2004 Denver Annual Meeting (November 7–10, 2004)

Paper No. 3
Presentation Time: 2:00 PM


PERRY, Randall S., Earth Sciences, Oxford Univ and Planetary Sci Institute, Parks Road, Oxford, OX1 3PR, United Kingdom, BRASIER, Martin D., Earth Sciences, Univ of Oxford, Parks Road, Oxford, OX1 3PR, United Kingdom, ENGEL, Michael H., School of Geology and Geophysics, Univ of Oklahoma, 100 East Boyd St, Norman, OK 73019-1009, GREEN, Owen R., Earth Sciences, Univ of Oxford, Parks Rd, Oxford, OX8 1HL, United Kingdom, GORBUSHINA, Anna A., Geomicrobiology, ICBM Carl von Ossietzky Univ, Oldenburg, 26111, Germany, KOLB, Vera M., Chemistry, Univ of Wisconsin-Parkside, 900 Wood Rd, Kenosha, WI 53141-2000, KRUMBEIN, Wolfgang E., Geomicrobiology, ICBM Carl von Ossietzky Univ, Oldenburg, Germany, PERRY, Carole C., Chemistry Division, The Nottingham Trent Univ, Clifton Lane, Nottingham, NG11 8NS, CAMPBELL, Kathleen, Department of Geology, Univ of Auckland, pb 92019, Auckland, New Zealand and STALEY, James T., Department of Microbiology, School of Medicine, Univ of Washington, Seattle, WA 98195-1310, perry@psi.edu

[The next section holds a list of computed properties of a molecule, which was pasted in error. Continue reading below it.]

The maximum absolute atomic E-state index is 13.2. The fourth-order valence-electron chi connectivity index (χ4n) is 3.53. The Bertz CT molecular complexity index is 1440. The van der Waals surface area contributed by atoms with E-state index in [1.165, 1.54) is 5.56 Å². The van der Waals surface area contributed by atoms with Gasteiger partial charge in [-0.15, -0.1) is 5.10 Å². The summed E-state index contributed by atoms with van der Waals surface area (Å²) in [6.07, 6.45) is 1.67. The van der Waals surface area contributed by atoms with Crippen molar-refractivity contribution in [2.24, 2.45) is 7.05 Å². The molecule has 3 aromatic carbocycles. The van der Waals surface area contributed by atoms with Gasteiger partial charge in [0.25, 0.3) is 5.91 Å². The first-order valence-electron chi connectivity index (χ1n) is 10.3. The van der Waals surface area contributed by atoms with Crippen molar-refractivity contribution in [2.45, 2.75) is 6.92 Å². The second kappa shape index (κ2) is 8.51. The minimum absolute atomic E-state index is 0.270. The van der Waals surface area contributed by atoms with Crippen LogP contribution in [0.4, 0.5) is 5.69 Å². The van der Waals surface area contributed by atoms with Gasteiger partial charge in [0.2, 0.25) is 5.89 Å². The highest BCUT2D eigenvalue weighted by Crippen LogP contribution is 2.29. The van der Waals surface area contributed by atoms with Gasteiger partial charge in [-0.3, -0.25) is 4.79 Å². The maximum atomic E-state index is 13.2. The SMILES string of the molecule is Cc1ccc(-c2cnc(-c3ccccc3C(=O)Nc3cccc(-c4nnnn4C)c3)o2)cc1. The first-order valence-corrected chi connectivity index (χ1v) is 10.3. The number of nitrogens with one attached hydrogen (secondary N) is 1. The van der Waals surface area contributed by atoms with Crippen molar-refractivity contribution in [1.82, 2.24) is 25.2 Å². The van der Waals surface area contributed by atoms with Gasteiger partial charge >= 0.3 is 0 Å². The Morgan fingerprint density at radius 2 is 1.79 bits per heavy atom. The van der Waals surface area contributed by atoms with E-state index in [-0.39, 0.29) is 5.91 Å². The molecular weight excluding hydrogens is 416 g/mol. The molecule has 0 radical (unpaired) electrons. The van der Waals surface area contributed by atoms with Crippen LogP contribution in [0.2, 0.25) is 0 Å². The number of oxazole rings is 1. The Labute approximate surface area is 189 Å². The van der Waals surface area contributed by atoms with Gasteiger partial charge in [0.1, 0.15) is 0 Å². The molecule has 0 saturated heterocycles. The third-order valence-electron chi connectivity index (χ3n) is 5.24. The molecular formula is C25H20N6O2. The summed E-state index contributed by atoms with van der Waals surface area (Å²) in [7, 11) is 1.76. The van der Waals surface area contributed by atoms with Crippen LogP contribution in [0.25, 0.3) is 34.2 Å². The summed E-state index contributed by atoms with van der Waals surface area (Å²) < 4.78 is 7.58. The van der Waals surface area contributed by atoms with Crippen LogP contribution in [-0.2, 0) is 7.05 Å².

Most higher organisms form exo- or endoskeletons by the direct precipitation of minerals (e.g. silica, calcite, apatite), a process called biomineralization. This involves the selective uptake of elements and their incorporation into macro-molecular mineral structures under direct biological control. However, minerals are also biologically induced. The recognition of biominerals (or their remnant chemical signatures) in ascertaining the presence of past life is important when considering the veracity of Archaean fossils, life preserved in meteorites, or microbial deposits (e.g. Metallogenium). Can we clearly define which minerals are indicators of life? Does the presence of organic compounds support the existence of past life? While studying desert varnish, silica sinter and silica glazes, DNA, amino acids, pigments, and polymorphic organic compounds were identified along with silica and metal oxides. For instance, many researchers have identified living microorganisms on rock coatings. However, there have been only few, if any, viable models for a direct microbial contribution in producing, for example desert varnish. Formation of these “biologically-induced” silica-related coatings through non-biological means poses the question: can any of these deposits be called biominerals? Life-related organics have measurable effects (biosignatures) when found in association with minerals, but when living cells are not directly responsible, existing terminology can be misleading. Biomineralization is a useful descriptive term. However, the indirect formation of minerals by organisms, such as by the alteration of local Eh-pH conditions, the contribution of biological organic compounds to altering biogeochemical reactions and the fossilized biopolymers, could be more appropriately be termed organominerals. This term has been used in the hydrocarbon and agricultural industries but has not generally been applied to natural minerals that are of special interest to microbiologists, paleontologists, and astrobiologists. We propose that the term organomineral provides a more succinct definition of minerals not produced directly by organisms, but formed with organopolymers, bio(organic), and/or organic compounds without the direct evidence of skeleton or intracellular formation.